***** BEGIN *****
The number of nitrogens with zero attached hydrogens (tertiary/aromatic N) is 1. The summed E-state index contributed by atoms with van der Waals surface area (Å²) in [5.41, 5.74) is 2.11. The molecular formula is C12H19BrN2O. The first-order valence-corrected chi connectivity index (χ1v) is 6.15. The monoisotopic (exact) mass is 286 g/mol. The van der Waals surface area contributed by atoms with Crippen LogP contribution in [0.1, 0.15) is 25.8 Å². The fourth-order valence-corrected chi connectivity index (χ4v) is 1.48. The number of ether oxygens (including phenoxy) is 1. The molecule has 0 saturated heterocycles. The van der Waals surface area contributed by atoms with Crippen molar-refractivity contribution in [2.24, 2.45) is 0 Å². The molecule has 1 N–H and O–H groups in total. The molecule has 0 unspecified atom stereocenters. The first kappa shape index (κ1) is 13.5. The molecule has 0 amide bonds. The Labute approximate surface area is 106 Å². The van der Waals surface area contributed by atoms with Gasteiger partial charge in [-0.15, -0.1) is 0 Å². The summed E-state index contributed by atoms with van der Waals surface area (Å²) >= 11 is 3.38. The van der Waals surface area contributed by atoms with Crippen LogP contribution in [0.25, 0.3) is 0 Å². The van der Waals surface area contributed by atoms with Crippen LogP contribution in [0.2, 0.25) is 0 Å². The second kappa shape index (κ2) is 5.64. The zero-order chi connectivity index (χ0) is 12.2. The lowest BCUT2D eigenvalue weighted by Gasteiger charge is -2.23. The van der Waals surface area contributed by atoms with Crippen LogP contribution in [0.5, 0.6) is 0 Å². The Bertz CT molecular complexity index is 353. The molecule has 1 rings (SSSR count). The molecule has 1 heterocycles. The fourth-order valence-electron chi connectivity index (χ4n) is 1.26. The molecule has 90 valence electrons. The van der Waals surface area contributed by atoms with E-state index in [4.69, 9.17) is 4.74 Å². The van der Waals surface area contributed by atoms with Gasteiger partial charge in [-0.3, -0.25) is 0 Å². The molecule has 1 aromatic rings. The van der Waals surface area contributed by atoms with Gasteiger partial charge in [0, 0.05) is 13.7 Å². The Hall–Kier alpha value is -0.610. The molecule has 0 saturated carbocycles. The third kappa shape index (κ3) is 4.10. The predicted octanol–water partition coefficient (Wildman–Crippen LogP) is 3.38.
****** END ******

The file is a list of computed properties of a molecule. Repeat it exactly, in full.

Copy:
The number of nitrogens with zero attached hydrogens (tertiary/aromatic N) is 1. The summed E-state index contributed by atoms with van der Waals surface area (Å²) in [5.41, 5.74) is 2.11. The molecular formula is C12H19BrN2O. The first-order valence-corrected chi connectivity index (χ1v) is 6.15. The monoisotopic (exact) mass is 286 g/mol. The van der Waals surface area contributed by atoms with Crippen LogP contribution in [0.1, 0.15) is 25.8 Å². The fourth-order valence-corrected chi connectivity index (χ4v) is 1.48. The number of ether oxygens (including phenoxy) is 1. The molecule has 0 saturated heterocycles. The van der Waals surface area contributed by atoms with Crippen molar-refractivity contribution in [2.24, 2.45) is 0 Å². The molecule has 1 N–H and O–H groups in total. The molecule has 0 unspecified atom stereocenters. The first kappa shape index (κ1) is 13.5. The molecule has 0 amide bonds. The Labute approximate surface area is 106 Å². The van der Waals surface area contributed by atoms with Gasteiger partial charge in [-0.15, -0.1) is 0 Å². The summed E-state index contributed by atoms with van der Waals surface area (Å²) >= 11 is 3.38. The van der Waals surface area contributed by atoms with Crippen LogP contribution in [0.25, 0.3) is 0 Å². The van der Waals surface area contributed by atoms with Crippen LogP contribution in [0.2, 0.25) is 0 Å². The second kappa shape index (κ2) is 5.64. The zero-order chi connectivity index (χ0) is 12.2. The lowest BCUT2D eigenvalue weighted by Gasteiger charge is -2.23. The van der Waals surface area contributed by atoms with Crippen LogP contribution in [0.5, 0.6) is 0 Å². The Bertz CT molecular complexity index is 353. The molecule has 1 rings (SSSR count). The molecule has 1 heterocycles. The fourth-order valence-electron chi connectivity index (χ4n) is 1.26. The molecule has 90 valence electrons. The van der Waals surface area contributed by atoms with E-state index in [4.69, 9.17) is 4.74 Å². The van der Waals surface area contributed by atoms with Gasteiger partial charge in [-0.3, -0.25) is 0 Å². The molecule has 1 aromatic rings. The van der Waals surface area contributed by atoms with Gasteiger partial charge in [0, 0.05) is 13.7 Å². The Hall–Kier alpha value is -0.610. The molecule has 0 saturated carbocycles. The third kappa shape index (κ3) is 4.10. The predicted octanol–water partition coefficient (Wildman–Crippen LogP) is 3.38.